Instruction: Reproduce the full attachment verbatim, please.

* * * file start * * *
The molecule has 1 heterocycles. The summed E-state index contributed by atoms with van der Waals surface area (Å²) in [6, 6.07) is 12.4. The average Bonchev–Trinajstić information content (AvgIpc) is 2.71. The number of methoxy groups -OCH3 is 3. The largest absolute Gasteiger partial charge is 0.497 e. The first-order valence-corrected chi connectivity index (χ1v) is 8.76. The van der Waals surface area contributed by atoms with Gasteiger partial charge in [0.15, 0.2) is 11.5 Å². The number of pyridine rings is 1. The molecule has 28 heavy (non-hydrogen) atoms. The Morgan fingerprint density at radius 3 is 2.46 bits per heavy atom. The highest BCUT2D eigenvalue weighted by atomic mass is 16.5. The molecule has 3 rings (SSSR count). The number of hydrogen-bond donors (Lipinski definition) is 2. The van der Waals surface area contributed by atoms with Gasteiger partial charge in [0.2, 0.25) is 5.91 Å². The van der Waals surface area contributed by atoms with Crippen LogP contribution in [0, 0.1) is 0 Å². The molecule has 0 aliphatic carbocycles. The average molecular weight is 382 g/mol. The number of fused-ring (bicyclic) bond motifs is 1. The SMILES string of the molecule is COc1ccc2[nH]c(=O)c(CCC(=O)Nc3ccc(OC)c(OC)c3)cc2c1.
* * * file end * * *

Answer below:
The molecule has 1 heterocycles. The summed E-state index contributed by atoms with van der Waals surface area (Å²) in [6, 6.07) is 12.4. The average Bonchev–Trinajstić information content (AvgIpc) is 2.71. The number of methoxy groups -OCH3 is 3. The largest absolute Gasteiger partial charge is 0.497 e. The first-order valence-corrected chi connectivity index (χ1v) is 8.76. The van der Waals surface area contributed by atoms with Gasteiger partial charge in [0.15, 0.2) is 11.5 Å². The number of pyridine rings is 1. The molecule has 28 heavy (non-hydrogen) atoms. The Morgan fingerprint density at radius 3 is 2.46 bits per heavy atom. The highest BCUT2D eigenvalue weighted by atomic mass is 16.5. The molecule has 3 rings (SSSR count). The number of hydrogen-bond donors (Lipinski definition) is 2. The van der Waals surface area contributed by atoms with Gasteiger partial charge in [0.2, 0.25) is 5.91 Å². The van der Waals surface area contributed by atoms with Crippen LogP contribution in [0, 0.1) is 0 Å². The molecule has 0 aliphatic carbocycles. The average molecular weight is 382 g/mol. The number of fused-ring (bicyclic) bond motifs is 1. The SMILES string of the molecule is COc1ccc2[nH]c(=O)c(CCC(=O)Nc3ccc(OC)c(OC)c3)cc2c1.